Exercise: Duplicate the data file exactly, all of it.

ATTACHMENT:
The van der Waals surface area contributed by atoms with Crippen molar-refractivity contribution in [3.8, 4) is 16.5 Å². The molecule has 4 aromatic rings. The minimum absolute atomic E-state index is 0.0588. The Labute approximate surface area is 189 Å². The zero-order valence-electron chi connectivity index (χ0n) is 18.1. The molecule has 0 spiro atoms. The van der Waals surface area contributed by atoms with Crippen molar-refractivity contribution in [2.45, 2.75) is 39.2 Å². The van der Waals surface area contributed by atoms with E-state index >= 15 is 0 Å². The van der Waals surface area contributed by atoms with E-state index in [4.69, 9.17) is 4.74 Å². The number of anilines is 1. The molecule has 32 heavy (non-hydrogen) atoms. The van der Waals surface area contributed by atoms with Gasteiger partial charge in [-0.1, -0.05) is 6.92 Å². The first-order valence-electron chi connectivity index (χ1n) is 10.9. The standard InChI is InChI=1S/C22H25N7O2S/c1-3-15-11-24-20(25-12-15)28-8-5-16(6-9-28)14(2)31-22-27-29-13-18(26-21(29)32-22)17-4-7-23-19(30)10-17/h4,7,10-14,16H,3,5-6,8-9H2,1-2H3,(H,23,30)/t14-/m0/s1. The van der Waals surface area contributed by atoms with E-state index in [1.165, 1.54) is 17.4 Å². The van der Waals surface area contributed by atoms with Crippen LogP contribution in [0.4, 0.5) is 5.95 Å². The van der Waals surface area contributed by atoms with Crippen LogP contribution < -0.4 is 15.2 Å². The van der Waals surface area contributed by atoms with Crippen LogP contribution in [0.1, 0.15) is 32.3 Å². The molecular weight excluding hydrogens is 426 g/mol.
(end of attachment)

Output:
The van der Waals surface area contributed by atoms with Crippen molar-refractivity contribution in [3.8, 4) is 16.5 Å². The molecule has 4 aromatic rings. The minimum absolute atomic E-state index is 0.0588. The Labute approximate surface area is 189 Å². The zero-order valence-electron chi connectivity index (χ0n) is 18.1. The molecule has 0 spiro atoms. The van der Waals surface area contributed by atoms with Crippen molar-refractivity contribution in [2.45, 2.75) is 39.2 Å². The van der Waals surface area contributed by atoms with E-state index >= 15 is 0 Å². The van der Waals surface area contributed by atoms with E-state index in [4.69, 9.17) is 4.74 Å². The number of anilines is 1. The molecule has 32 heavy (non-hydrogen) atoms. The van der Waals surface area contributed by atoms with Gasteiger partial charge in [-0.1, -0.05) is 6.92 Å². The first-order valence-electron chi connectivity index (χ1n) is 10.9. The standard InChI is InChI=1S/C22H25N7O2S/c1-3-15-11-24-20(25-12-15)28-8-5-16(6-9-28)14(2)31-22-27-29-13-18(26-21(29)32-22)17-4-7-23-19(30)10-17/h4,7,10-14,16H,3,5-6,8-9H2,1-2H3,(H,23,30)/t14-/m0/s1. The van der Waals surface area contributed by atoms with E-state index in [1.165, 1.54) is 17.4 Å². The van der Waals surface area contributed by atoms with Crippen LogP contribution in [0.4, 0.5) is 5.95 Å². The van der Waals surface area contributed by atoms with Crippen LogP contribution < -0.4 is 15.2 Å². The van der Waals surface area contributed by atoms with Crippen LogP contribution in [0.1, 0.15) is 32.3 Å². The molecular weight excluding hydrogens is 426 g/mol.